Chapter 20 of St John's Gospel is about the announcement of the Resurrection. This part of the testimony of the Gospel is surely the most critical, for as St Paul points out, if the Resurrection is not true, our faith is in vain. Yet the gradual unveiling of events, and the disciples' mourning, confusion and disbelief surely makes this account all the more convincing.
In this section of the chapter, the apostles are confronted with the empty tomb, but falsely conclude that the authorities have stolen away Jesus' body.
The New Advent page provides the Greek, Latin and Knox English in a parallel text version. You can listen to the Latin here and the Greek here. Here is the Latin:
Una autem sabbati, Maria Magdalene venit mane, cum adhuc tenebræ essent, ad monumentum: et vidit lapidem sublatum a monumento. 2 Cucurrit ergo, et venit ad Simonem Petrum, et ad alium discipulum, quem amabat Jesus, et dicit illis: Tulerunt Dominum de monumento, et nescimus ubi posuerunt eum. 3 Exiit ergo Petrus, et ille alius discipulus, et venerunt ad monumentum. 4 Currebant autem duo simul, et ille alius discipulus præcucurrit citius Petro, et venit primus ad monumentum. 5 Et cum se inclinasset, vidit posita linteamina: non tamen introivit. 6 Venit ergo Simon Petrus sequens eum, et introivit in monumentum, et vidit linteamina posita, 7 et sudarium, quod fuerat super caput ejus, non cum linteaminibus positum, sed separatim involutum in unum locum. 8 Tunc ergo introivit et ille discipulus qui venerat primus ad monumentum: et vidit, et credidit: 9 nondum enim sciebant Scripturam, quia oportebat eum a mortuis resurgere. 10. Abierunt ergo iterum discipuli ad semetipsos.
And on the first day of the week, Mary Magdalen cometh early, when it was yet dark, unto the sepulchre; and she saw the stone taken away from the sepulchre.  She ran, therefore, and cometh to Simon Peter, and to the other disciple whom Jesus loved, and saith to them: They have taken away the Lord out of the sepulchre, and we know not where they have laid him.  Peter therefore went out, and that other disciple, and they came to the sepulchre.  And they both ran together, and that other disciple did outrun Peter, and came first to the sepulchre.  And when he stooped down, he saw the linen cloths lying; but yet he went not in. Then cometh Simon Peter, following him, and went into the sepulchre, and saw the linen cloths lying,  And the napkin that had been about his head, not lying with the linen cloths, but apart, wrapped up into one place.  Then that other disciple also went in, who came first to the sepulchre: and he saw, and believed.  For as yet they knew not the scripture, that he must rise again from the dead.  The disciples therefore departed again to their home.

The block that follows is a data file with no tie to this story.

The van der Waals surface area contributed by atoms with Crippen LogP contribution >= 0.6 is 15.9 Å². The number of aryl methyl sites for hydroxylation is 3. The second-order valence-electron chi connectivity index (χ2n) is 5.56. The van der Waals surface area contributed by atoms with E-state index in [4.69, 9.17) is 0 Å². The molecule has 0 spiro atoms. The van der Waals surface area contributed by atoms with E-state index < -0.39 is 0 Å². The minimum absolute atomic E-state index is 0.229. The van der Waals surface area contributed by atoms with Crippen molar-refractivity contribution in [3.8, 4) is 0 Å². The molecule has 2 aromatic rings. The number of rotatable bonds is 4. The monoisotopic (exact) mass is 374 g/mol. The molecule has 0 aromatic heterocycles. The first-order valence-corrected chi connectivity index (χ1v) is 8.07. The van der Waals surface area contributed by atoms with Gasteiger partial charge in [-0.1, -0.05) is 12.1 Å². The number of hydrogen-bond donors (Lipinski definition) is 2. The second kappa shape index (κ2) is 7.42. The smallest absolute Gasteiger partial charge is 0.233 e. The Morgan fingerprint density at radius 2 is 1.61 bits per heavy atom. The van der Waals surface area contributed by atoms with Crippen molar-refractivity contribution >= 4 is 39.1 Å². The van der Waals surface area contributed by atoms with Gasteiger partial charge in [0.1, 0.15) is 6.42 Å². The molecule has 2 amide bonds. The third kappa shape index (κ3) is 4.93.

The Catena Aurea's commentaries highlight St Mary Magdalene's great love and fervour, and role as 'apostle to the apostles':
CHRYS. The Sabbath being now over, during which it was unlawful to be there, Mary Magdalene could rest no longer, but came very early in the morning, to seek consolation at the grave: The first day of the week comes Mary Magdalene early, when it was yet dark, to the sepulcher.
AUG. Mary Magdalene, undoubtedly the most fervent in love, of all the women that ministered to our Lord; so that John deservedly mentions her only, and says nothing of the others who were with her, as we know from the other Evangelists.